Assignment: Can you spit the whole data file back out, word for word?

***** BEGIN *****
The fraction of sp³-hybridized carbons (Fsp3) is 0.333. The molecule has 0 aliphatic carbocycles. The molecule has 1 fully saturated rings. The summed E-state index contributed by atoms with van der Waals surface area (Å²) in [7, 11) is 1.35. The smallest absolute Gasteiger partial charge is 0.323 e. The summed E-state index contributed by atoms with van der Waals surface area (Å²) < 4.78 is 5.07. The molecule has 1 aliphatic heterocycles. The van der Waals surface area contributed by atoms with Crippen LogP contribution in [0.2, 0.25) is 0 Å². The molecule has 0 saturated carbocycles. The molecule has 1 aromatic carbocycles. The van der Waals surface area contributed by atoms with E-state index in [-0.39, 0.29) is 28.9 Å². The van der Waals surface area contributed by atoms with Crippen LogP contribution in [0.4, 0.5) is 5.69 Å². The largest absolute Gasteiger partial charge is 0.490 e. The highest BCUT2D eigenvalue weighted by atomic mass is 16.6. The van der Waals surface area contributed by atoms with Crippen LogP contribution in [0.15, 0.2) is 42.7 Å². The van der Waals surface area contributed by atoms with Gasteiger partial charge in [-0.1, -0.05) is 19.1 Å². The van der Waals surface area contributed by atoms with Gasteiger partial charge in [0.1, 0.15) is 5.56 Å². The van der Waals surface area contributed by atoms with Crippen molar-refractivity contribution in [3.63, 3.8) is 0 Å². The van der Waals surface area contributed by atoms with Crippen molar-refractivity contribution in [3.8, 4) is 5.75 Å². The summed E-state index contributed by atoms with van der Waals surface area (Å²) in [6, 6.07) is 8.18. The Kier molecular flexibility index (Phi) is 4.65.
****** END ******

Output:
The fraction of sp³-hybridized carbons (Fsp3) is 0.333. The molecule has 0 aliphatic carbocycles. The molecule has 1 fully saturated rings. The summed E-state index contributed by atoms with van der Waals surface area (Å²) in [7, 11) is 1.35. The smallest absolute Gasteiger partial charge is 0.323 e. The summed E-state index contributed by atoms with van der Waals surface area (Å²) < 4.78 is 5.07. The molecule has 1 aliphatic heterocycles. The van der Waals surface area contributed by atoms with Crippen LogP contribution in [0.2, 0.25) is 0 Å². The molecule has 0 saturated carbocycles. The molecule has 1 aromatic carbocycles. The van der Waals surface area contributed by atoms with E-state index in [-0.39, 0.29) is 28.9 Å². The van der Waals surface area contributed by atoms with Crippen LogP contribution in [0.4, 0.5) is 5.69 Å². The largest absolute Gasteiger partial charge is 0.490 e. The highest BCUT2D eigenvalue weighted by atomic mass is 16.6. The van der Waals surface area contributed by atoms with Crippen LogP contribution in [0.15, 0.2) is 42.7 Å². The van der Waals surface area contributed by atoms with Gasteiger partial charge in [-0.1, -0.05) is 19.1 Å². The van der Waals surface area contributed by atoms with Gasteiger partial charge in [0.1, 0.15) is 5.56 Å². The van der Waals surface area contributed by atoms with Crippen molar-refractivity contribution in [3.63, 3.8) is 0 Å². The van der Waals surface area contributed by atoms with Crippen molar-refractivity contribution in [3.8, 4) is 5.75 Å². The summed E-state index contributed by atoms with van der Waals surface area (Å²) in [6, 6.07) is 8.18. The Kier molecular flexibility index (Phi) is 4.65.